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Sports medicine developed in the 1970s as an orthopedic specialty focusing on competitive athletes. Today, sports medicine includes the overall care of athletes from many skill levels. Increasingly, care of recreational athletes has risen to that common for professional athletes. In addition to the musculoskeletal system, care includes the cardiovascular and pulmonary systems and also focuses on training techniques, nutrition, and women's athletics. This wide range of care requires a multidisciplinary team of medical personnel, including athletic trainers, physical therapists, cardiologists, pulmonologists, orthopedic surgeons, and general practitioners.


The bones of the knee are the distal femur, the proximal tibia, and the patella. These bones depend on supporting ligaments, the joint capsule, and the menisci to provide stability for the joint.

Menisci and Joint Capsule

The menisci, or semilunar cartilages, are C-shaped fibrocartilaginous disks in the knee that provide shock absorption, allow for increased congruency between joint surfaces, enhance joint stability, and aid in distribution of synovial fluid.

The medial and lateral menisci provide a concave surface with which the convex femoral condyles can articulate. If the menisci are not present, the convex femoral condyles articulate with the relatively flat tibial plateaus, and the joint surfaces are not congruent. This decreases the surface area of contact and increases the pressure on the articular cartilage of the tibia and femur, which may lead to rapid deterioration of the joint surface. The medial meniscus is firmly attached to the joint capsule along its entire peripheral edge. The lateral meniscus is attached to the anterior and posterior capsule, but there is a region posterolaterally where it is not firmly attached (Figure 3–1). Therefore, the medial meniscus has less mobility than the lateral meniscus and is more susceptible to tearing when trapped between the femoral condyle and tibial plateau. The lateral meniscus is larger than the medial meniscus and carries a greater share of the lateral compartment pressure than the medial meniscus carries for the medial compartment.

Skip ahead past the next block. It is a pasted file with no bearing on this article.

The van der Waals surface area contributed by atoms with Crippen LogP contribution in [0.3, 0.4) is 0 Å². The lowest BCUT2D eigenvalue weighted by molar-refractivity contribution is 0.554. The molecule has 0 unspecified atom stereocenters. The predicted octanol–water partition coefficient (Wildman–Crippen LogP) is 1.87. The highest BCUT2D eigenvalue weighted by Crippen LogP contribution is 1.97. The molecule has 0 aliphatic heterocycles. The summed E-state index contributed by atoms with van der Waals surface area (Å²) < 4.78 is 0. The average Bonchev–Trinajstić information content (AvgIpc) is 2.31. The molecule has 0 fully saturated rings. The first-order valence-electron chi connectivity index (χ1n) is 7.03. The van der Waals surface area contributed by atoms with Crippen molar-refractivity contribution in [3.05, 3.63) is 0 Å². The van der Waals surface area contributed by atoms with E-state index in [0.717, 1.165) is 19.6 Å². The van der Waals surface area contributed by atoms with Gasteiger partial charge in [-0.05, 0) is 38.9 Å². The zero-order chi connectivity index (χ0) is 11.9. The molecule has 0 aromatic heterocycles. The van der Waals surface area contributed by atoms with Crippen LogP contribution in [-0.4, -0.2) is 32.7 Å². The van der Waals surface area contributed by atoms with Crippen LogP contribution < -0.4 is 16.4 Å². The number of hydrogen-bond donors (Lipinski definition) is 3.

Figure 3–1.

The medial and lateral menisci with their associated intermeniscal ligaments. Note: The lateral meniscus is not attached in the region of the popliteus tendon. (Reproduced, with permission, from Scott WN: Ligament and Extensor Mechanism Injuries of the Knee: Diagnosis and Treatment. New York: Mosby-Year Book; 1991.)


Within the knee, the anterior cruciate ligament (ACL) travels from the medial border of the lateral femoral condyle to its insertion site anterolateral to the medial tibial spine. This ligament prevents anterior translation and rotation of the tibia on the femur (Figure 3–2). The posterior cruciate ligament (PCL) prevents posterior subluxation of the tibia on the femur. It runs from the lateral aspect of the medial femoral condyle to the posterior aspect of the tibia, just below the joint line ...

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